Moreover, browsers have not efficiently implemented Java, said Stewart Allen, vice president of engineering at Web Methods Inc., a Fairfax, Va., third-party software developer specializing in Java. Specifically, their memory requirements run counter to the thin-client programming model, said Allen.

Another shortcoming stems from the initial capabilities in Java as Sun conceived it. Shaun Maine, chief technology officer at Java application developer Sanga International Inc., in Toronto, said the first versions of Sun's Java Software Development Kit supported only small workgroups (10 to 12 users) and could not scale up to support more sophisticated applications.

Analysts expect these problems to be gradually resolved as Sun and third parties deliver more Java products. They anticipate companies will begin building more sophisticated Java applications in early 1998.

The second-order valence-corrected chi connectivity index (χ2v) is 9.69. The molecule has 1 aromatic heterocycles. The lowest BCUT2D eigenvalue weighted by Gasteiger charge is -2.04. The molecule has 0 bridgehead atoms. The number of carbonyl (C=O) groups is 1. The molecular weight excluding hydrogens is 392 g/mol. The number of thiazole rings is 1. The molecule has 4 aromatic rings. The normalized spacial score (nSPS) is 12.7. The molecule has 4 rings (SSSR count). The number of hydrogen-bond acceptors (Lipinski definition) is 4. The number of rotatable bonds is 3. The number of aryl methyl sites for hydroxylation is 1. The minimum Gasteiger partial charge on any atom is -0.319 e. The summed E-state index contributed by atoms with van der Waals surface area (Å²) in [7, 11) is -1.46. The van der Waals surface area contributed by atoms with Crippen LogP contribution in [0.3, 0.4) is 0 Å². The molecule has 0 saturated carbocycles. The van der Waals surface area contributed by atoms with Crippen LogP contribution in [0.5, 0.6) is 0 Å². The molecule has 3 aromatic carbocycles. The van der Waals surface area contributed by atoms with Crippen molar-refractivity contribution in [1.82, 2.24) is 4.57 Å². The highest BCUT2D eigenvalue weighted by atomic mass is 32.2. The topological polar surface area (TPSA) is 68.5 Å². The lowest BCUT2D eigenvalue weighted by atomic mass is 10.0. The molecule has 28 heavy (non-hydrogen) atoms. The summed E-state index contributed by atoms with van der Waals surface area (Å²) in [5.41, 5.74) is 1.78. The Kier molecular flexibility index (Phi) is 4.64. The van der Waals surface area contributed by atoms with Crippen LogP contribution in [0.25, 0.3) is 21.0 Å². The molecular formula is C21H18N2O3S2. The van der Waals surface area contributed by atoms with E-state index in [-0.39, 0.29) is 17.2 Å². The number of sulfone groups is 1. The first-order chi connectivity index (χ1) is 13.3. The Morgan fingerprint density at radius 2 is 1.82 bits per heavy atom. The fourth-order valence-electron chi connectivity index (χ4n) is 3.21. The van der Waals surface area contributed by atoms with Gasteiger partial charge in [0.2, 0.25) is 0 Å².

How these next-generation applications perform on corporate networks boils down to a question of design, according to the experts. Boston College's Dupuis plans to put that theory to the test. In the second stage of its migration to Java-based systems, the university plans to build a class registration system based on Oracle.

"We don't think Java by itself raises any new network concerns," said Dupuis. "If an organization designs an application well, then it will not cause any network problems. If a design is poor, all sorts of problems are possible."

Source Citation
Korzeniowski, Paul. "Java: no bandwidth hog." PC Week 14.43 (1997): 133+. General OneFile. Web. 3 Jan. 2011.